This picture was made directly across the street from the large statue of Atlas that is at Rockefeller Center. When I saw the seated shoeless man playing with the little blue ball it seemed like he was echoing the statue he was facing. It’s one of those images where the sidewalk has offered up something that is going be there for a little while so I enjoy trying to take advantage of that extra time and try to add something else to the picture. I pushed him to the side of the frame and waited for some other “event” to happen that I could build into the picture. In this case it was the folks greeting on another after leaving a funeral that had just ended inside the church. I often work in this way when i have “a fish in a barrel.” I have an image in the book that includes a woman passed out on the steps of the public library. On her own she was enough to make some sort of a picture of. But making that single protagonist picture is not very interesting to me. So I stuck around while she napped and eventually other “characters” walked onto the stage to make for a more interesting picture.

Thanks again to Gus. The Powell’s are winning 2-to-zip in surname discussion stats. Here’s more work by Gus, and even more.

6 thoughts on “Discussion: Gus Powell”

  1. Really interesting. Gus is one of those photographers whose work I’ve been “stealing” to stick in screen-saver slide shows for the past couple of years. Now that I know they exist, I guess I’ll just have to break down and buy the book! The problem of dealing with so-so work that still picques your interest, interests me. It seems like the web ought to be the place where “sketches” can be presented in a helpful way, but maybe we just haven’t quite got the language for it yet.

  2. Yes to sketches, but they’re really only useful to other photographers or people who are curious about the process of how things are made. Perhaps photographic sketches could be addressed in the same way bands are approaching “value added” content with their cds/dvds. If you buy the photo book, you get a login for a site that shows sketches/ideas/workings behind the finished product.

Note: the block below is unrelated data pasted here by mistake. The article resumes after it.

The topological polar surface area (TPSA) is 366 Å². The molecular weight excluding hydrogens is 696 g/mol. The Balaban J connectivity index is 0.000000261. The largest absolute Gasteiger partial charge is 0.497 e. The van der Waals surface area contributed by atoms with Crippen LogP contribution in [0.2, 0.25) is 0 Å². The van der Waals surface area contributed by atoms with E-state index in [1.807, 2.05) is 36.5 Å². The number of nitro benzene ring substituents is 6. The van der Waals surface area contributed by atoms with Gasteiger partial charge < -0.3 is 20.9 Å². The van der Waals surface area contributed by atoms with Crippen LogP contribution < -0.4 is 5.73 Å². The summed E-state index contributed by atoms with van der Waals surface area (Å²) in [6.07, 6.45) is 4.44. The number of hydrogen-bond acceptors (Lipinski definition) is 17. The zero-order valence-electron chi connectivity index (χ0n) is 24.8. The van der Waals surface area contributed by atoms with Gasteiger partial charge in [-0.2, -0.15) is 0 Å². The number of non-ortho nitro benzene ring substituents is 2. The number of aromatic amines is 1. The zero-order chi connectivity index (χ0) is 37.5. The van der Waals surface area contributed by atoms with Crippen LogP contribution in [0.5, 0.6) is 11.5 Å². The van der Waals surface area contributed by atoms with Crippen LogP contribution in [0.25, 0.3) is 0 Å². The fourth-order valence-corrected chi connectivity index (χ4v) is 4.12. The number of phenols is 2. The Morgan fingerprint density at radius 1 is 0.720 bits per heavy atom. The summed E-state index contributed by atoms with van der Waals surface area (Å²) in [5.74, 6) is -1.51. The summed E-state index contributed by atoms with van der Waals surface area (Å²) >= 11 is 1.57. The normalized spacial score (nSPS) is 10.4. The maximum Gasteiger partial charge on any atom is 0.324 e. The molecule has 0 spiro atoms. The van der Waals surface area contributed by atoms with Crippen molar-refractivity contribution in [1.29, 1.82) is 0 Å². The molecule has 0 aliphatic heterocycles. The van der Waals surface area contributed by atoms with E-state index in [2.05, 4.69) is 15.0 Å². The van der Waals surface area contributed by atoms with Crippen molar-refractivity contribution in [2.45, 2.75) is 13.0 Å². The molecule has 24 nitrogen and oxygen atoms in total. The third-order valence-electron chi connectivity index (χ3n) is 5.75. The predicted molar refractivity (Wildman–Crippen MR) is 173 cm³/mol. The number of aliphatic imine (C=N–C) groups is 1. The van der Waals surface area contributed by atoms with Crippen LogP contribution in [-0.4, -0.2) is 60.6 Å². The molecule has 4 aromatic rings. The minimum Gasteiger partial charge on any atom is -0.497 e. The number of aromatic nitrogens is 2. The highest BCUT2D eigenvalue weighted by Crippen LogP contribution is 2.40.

3. Yes to sketches, but they’re really only useful to other photographers or people who are curious about the process of how things are made

    i think that that’s a significant audience (enough to remove the “only useful…” qualification), or there wouldn’t be so many “behind the music” and “making of” shows in existence. The public seems to love this kind of thing!

    i vote for sketches in the book 😉


  4. Hey Michael, great interview. I’m so glad that you are doing this project, it’s excellent to hear verbal perspectives from some the image-makers who’s work I love.

    I was thrilled to read this one from Gus, I’ve followed his work for a while. Funny aside that you have already made it through two Powell’s, (it’s my surname too, though not related to either of them)

    I especially enjoyed the insight about looking at un-presented images in the form of studies. It is a truthful, and most importantly constructive, outlook. I can’t count the times I’ve gone out and shot a few hundred images only to not really be impressed by any of them, which can be a little depressing… but looking at those as studies for something yet to come is excellent advise.

    I guess sometimes you really have to take the bad/boring/typical/expected shots if for no other reason than to have experimented and gotten it out of the way, enabling you to move on to take the really good shots.

  5. Sketches and outtakes. Great idea. It’s the same as looking at contact sheets from a shoot. Both the photographer and the interested viewer can learn from the process that led to a strong photo, a dead end, or a new direction.